Even streams of the Netflix kids show Turbo Fast are very slow for Verizon FIOS customers: The ISP continues to decline in Netflix’s monthly speed index.
The practice of network peering is gaining ground, which is good news for everyone on the web except for those companies providing transit. Will that continue?
Even if the FCC reimposes “net neutrality” rules, consumers’ video streams could still suffer if ISP’s are allowed to impose choke points at deeper layers of the internet.
The FCC is taking on the interconnection battles between Netflix and several large ISPs with a call for data. It already has the agreements between Netflix and two large ISPs.
Every year Cisco puts out its estimates for how the internet and IP traffic will grow. By 2018, it believes global IP traffic will reach 1.6 zettabytes, or 1.6 trillion gigabytes.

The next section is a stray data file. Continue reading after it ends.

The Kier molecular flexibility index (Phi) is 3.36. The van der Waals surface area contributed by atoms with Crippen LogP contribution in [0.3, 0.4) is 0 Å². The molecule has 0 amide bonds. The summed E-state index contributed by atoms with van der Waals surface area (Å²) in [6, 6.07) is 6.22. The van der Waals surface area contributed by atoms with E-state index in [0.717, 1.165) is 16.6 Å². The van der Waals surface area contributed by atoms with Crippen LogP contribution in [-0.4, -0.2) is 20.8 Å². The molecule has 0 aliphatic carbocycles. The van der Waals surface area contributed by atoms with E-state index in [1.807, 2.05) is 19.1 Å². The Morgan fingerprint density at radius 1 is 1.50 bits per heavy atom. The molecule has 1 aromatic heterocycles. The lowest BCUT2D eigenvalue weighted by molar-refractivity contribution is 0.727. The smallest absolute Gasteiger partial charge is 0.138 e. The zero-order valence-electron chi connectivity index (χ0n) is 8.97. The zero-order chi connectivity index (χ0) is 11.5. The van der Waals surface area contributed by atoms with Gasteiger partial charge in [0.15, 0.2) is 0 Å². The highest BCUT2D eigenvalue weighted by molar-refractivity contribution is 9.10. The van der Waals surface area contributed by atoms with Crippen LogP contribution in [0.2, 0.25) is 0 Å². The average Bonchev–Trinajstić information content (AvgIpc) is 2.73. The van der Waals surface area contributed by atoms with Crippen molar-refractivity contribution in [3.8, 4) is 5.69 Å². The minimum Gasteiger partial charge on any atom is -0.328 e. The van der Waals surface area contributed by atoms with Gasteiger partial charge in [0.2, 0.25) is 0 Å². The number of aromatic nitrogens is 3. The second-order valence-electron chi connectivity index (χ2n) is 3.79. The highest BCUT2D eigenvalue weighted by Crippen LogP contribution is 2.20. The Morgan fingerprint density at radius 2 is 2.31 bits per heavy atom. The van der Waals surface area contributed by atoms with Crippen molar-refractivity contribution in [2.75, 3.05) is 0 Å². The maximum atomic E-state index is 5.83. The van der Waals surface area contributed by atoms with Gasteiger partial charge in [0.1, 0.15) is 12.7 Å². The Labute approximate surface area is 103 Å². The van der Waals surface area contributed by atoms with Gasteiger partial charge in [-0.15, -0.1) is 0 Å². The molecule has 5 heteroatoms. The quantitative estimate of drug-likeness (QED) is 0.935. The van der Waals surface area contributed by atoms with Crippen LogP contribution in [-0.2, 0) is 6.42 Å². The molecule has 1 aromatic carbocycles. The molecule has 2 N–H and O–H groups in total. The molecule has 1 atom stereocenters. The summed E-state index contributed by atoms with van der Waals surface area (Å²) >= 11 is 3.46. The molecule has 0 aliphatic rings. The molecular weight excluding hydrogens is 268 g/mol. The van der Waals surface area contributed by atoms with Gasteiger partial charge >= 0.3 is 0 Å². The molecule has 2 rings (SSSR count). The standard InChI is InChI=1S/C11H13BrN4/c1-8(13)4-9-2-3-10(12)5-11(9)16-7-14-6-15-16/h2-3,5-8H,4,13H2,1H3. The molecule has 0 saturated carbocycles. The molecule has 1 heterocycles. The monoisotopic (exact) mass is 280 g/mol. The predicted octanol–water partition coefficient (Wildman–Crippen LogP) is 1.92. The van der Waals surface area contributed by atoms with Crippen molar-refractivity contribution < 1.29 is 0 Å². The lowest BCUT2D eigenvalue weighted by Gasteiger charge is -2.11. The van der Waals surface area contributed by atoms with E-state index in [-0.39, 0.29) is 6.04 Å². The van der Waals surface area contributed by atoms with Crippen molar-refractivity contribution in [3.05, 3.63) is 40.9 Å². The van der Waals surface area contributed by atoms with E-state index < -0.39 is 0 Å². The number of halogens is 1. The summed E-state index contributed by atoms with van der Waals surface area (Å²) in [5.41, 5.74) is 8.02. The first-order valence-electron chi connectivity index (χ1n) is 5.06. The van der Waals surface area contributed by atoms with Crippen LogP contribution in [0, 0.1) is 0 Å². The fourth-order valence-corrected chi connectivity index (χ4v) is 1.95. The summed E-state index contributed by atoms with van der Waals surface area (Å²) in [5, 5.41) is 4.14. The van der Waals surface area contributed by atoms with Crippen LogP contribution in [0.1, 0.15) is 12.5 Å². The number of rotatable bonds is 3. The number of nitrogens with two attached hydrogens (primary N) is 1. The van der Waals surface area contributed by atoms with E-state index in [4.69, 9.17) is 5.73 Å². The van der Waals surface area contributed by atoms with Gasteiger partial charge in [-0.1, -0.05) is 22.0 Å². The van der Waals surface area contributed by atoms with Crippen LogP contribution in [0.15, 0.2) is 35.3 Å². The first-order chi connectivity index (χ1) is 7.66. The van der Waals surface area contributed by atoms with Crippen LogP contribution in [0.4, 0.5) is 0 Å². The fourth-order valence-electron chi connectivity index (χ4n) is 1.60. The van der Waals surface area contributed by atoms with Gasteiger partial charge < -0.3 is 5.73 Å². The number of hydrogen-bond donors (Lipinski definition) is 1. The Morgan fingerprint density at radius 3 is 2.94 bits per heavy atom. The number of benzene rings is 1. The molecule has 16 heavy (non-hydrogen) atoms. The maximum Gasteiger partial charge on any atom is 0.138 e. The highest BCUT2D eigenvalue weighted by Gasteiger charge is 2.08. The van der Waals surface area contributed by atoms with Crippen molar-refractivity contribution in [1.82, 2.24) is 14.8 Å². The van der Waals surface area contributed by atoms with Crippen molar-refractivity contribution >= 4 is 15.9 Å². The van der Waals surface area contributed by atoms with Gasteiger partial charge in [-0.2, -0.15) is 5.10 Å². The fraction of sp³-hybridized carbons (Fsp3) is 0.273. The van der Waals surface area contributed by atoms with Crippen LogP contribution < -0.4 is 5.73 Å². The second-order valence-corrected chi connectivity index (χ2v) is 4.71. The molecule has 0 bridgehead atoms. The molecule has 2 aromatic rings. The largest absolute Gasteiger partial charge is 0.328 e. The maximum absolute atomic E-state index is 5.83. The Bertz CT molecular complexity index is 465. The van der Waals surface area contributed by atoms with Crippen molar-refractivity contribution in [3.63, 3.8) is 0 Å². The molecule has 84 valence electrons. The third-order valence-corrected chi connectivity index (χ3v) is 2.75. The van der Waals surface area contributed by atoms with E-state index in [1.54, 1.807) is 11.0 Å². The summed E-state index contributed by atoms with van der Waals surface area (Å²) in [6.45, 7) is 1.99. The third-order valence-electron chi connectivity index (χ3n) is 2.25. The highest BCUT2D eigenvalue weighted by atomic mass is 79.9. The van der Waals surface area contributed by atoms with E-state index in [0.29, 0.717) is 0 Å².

No more finger-pointing from Netflix, at least not within its apps: The streaming service is suspending a controversial congestion notice program.
Peering may feel esoteric and difficult to understand, but here’s an example why consumers should care about how these interconnection fights play out between Netflix and ISPs.
So who’s to blame for your lousy Netflix streams? Netflix pointed the finger at Verizon, but the telecom giant is not taking the accusation lightly.
Nobody likes the taxman. The latest chapter in the fundamental disagreement between Netflix and Comcast over who should pay for the improvement of the internet unfolded Thursday.
Google wants you to know which ISPs provide the best streaming experience, and it wants ISPs to work with it to ensure HD-quality streams without buffering.